Why Uncertainty May Be More Important Than Innovation to Achieve Commercial Success


"In my experience, it’s always a matter of when, not if, a surprise will hit you on your path to a new future." - Richard Sokolov

Commercial Success 

Product development is by and large a commercial endeavour. Niche or mass market, success has traditionally been measured in sales. And now in the new connection economy, success is also measured in attention and permission. How many followers do you have on twitter? Most likely more than I do, not hard!
I have been spending a bit of time looking at start-ups lately. Having been lucky enough to be a part of our own startup story with ide and experiencing firsthand the anxiety and stress that comes along with it, I am always keen to see how others are approaching the challenge of getting products off the ground.  

Shows like “Dragon's Den”, “Shark Tank” and “Invent it Rich” have been making "Starting-Up" mainstream and turning entrepreneurs into household names. But behind the scenes it’s not always smooth sailing. For many start-ups it can be a rough journey into new, uncharted territory and by now we all know the stats for ‘making it’. 

What makes a startup succeed when others so often fail?

Most of the talk about what governs ‘success’ usually revolves around a few common themes. Ideas, creativity, delighting customers or at least meeting their needs, creating new meaning, determination and perseverance. Themes that are all usually summed up in that catch all i-word, no not the phone…innovation. These are all wonderful positive themes that inspire and motivate. Who doesn’t want to be creative and innovative in creating a new business?! All of this makes for good news stories that capture our attention, but perhaps we are missing something.

Thinking about it a little, I often see a lot of these themes running through companies that ‘make it’ and even a lot of the good ones that unfortunately don’t quite get there. So, what if the underlying theme governing success was something more subtle and less charismatic and inspiring? Lots of questions right, just like at the start of a project, but that’s the point…uncertainty. 

The ability to embrace uncertainty 

All start-ups begin with a problem or an opportunity, or the way I like to think of it, a hope. A hope for something better, more suitable or useful, something more desirable, delightful and ultimately more meaningful. Most of the time, this problem or opportunity manifests itself in a sea of uncertainty where there are more  questions than answers.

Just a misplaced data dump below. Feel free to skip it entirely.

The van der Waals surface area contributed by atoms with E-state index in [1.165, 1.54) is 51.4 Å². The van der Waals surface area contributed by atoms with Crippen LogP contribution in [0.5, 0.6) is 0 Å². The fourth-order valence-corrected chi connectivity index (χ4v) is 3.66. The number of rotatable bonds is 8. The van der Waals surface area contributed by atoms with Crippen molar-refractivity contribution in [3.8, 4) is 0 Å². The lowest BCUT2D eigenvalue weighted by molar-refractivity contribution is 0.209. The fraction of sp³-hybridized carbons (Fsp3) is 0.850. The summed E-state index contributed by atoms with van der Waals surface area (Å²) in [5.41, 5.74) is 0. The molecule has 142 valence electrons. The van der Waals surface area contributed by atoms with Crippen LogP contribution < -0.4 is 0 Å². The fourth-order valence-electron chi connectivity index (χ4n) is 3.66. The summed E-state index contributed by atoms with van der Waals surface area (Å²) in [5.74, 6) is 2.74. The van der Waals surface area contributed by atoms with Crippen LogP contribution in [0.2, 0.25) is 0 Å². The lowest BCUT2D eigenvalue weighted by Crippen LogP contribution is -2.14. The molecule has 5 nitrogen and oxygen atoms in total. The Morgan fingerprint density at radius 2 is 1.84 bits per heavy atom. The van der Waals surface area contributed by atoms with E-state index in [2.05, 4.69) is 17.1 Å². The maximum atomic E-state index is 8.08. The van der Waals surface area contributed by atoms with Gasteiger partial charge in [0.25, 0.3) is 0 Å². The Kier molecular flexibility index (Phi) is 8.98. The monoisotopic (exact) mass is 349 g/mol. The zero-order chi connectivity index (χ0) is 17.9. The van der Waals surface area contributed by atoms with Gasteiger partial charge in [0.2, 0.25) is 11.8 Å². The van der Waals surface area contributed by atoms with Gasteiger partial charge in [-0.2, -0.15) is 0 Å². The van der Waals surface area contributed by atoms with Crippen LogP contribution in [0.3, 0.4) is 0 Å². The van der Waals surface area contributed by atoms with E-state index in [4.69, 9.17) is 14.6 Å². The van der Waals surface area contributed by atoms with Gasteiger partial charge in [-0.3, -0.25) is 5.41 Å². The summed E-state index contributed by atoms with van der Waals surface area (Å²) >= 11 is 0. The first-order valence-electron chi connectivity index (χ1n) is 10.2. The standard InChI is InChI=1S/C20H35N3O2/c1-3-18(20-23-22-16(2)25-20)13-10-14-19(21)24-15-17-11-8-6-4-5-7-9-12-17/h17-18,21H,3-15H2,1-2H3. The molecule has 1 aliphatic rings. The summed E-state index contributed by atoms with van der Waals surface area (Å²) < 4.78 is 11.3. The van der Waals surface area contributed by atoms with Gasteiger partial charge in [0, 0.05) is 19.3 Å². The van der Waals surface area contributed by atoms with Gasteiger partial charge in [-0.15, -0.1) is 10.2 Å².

Some questions may be obvious and some may only be breaking the surface. But instead of acknowledging this uncertainty, there is a tendency to focus on the things we can control and fashion. Sometimes it is easier to focus on what is right with what you have created and the possible outcomes rather than what is wrong or could go wrong. Critique and scepticism can be thought of as negative themes but when harnessed correctly, they can be incredibly powerful and positive forces for success.    

Some, and I include myself for a time, equated risk with uncertainty. Gerd Gigerenzer in his book “Risk Savvy: How to Make Good Decisions” set me straight. He defines risk or “known risks” as probabilities that can be measured empirically, where good decisions require logic and statistical thinking. As opposed to uncertainty, where these measurements are not possible. The world of uncertainty is huge compared to risk. To paraphrase Gigerenzer, you can only deal with uncertainty using intuition and good rules of thumb. 

That may be scary for most of us who think that risk is something that can  be predicted, mitigated or minimised with clear processes. Think FMEAs, FTAs and Risk Management in general. Don’t get me wrong these are all powerful and sound techniques to manage risks of known parameters, particularly when your product begins to take shape. However, how many start-ups even get to that stage? 

Learning the language of uncertainty

Uncertainty is common to all endeavours and I am starting to think that those who understand the distinction between risk and uncertainty are the ones that are more assured of success. So why not welcome and embrace uncertainty. One way we have begun to do that on our projects is to think in the language of uncertainty, questions. Framing our work and planning in terms of questions sharpens the senses. Questions set out a course of action that wont necessarily predict what is going to go wrong, but keeps the team on its toes to react swiftly to counteract or minimise the impact a surprise could have on your fragile start-up. In my experience, it is always a matter of when, not if, a surprise will hit you on your path to a new future. 

Uncovering, pre-empting or agitating what may jeopardise your startup and ensuring you are supple enough to absorb what comes your way is just as important as being innovative, creative and persistent.  Ultimately, by looking at your project in terms of questions, you start to see what is truly important to actually succeeding. At ide we are starting to dig deeper to uncover how best to grapple with uncertainty, so stay tuned! 
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Resources: Gerd Gigerenzer, (2014), Risk Savvy: How to Make Good Decisions

Erin Evanochko